We have now devised a process for the removal of xanthines from cocoa beans by means of ultrasonic leaching by which it is possible to remove over 97% of the xanthines in less than half the time used in conventional leaching methods.
Accordingly, the present invention provides a process for the removal of xanthines from cocoa beans which comprises treating a mixture of a cocoa bean feedstock and a leachant with ultrasonic radiation.DETAILED DESCRIPTION OF THE INVENTION
The cocoa bean feedstock is preferably deshelled unground broken cocoa nibs or deshelled ground cocoa nibs, preferably with a small particle size. The particle size may vary from less than 2mm for ground nibs to a size of from about 5 to 15 mm long and from about 2 to 5 mm wide for broken nibs.
The leachant may be a food-acceptable liquid in which the xanthines are soluble, for example, water or dilute aqueous solutions of polyvinyl alcohol (e.g., 2-10 wt%) or sodium hydroxide (e.g. 0.005 to 0.02 M). However, distilled water is preferred because of its abundance and its compatibility for human consumption and, in addition, its use simplifies the processing steps when compared with a sodium hydroxide solution.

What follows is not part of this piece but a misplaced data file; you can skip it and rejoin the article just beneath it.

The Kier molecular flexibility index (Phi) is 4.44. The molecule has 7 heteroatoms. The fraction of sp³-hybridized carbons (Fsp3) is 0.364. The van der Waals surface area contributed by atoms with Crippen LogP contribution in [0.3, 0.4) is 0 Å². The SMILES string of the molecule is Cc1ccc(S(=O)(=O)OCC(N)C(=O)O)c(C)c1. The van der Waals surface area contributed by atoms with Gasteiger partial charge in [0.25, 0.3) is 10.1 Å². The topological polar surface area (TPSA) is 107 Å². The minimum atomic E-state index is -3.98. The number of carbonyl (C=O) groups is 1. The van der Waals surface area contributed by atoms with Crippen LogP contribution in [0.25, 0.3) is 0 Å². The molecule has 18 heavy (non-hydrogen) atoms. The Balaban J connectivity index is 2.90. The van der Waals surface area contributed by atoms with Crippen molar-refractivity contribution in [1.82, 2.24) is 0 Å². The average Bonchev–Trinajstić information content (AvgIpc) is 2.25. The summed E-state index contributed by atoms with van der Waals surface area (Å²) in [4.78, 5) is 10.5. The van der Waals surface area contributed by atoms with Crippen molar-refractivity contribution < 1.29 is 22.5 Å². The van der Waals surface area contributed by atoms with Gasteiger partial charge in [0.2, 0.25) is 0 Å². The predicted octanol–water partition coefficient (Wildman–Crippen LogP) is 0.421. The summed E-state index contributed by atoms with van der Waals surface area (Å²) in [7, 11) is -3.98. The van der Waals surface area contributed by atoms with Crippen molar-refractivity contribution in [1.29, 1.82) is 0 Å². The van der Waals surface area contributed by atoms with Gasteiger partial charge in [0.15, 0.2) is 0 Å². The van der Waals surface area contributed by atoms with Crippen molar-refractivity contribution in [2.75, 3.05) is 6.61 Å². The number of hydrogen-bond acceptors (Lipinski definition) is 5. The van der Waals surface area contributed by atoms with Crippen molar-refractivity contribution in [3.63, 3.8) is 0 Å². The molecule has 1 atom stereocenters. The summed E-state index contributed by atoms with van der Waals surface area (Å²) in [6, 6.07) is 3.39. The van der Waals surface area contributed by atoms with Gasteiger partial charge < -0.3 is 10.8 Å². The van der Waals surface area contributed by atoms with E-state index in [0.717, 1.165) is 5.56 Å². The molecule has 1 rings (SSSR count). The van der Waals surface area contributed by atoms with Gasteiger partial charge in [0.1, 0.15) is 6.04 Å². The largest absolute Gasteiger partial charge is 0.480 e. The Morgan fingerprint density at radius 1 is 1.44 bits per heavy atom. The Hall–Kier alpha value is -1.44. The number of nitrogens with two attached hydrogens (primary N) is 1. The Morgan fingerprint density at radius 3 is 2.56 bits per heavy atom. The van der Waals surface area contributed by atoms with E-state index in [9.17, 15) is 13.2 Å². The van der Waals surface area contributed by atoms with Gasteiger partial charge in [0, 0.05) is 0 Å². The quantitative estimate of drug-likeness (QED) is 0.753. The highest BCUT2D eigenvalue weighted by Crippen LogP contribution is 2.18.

The temperature of the process may be from 20.degree. to 100.degree. C., preferably 40.degree. to 90.degree. C. and especially from 45.degree. to 85.degree. C.
The ratio of the cocoa bean feedstock to the leachant may be, for instance, from 1:2 to 1:50, but preferably from 1:5 to 1:33, by weight.
The duration of the leaching may vary widely and may be, for example, from 5 minutes to 100 hours, preferably from 15 minutes to 20 hours and especially from 30 minutes to 6 hours.
The power density of the ultrasonic radiation may produce cavitation, and is conveniently greater than 47 watts/cm.sup.2, preferably from 59 to 118 watts/cm.sup.2. The frequency of the ultrasonic radiation is preferably from 10 kHz to 100 kHz and especially from 25 kHz to 100 kHz.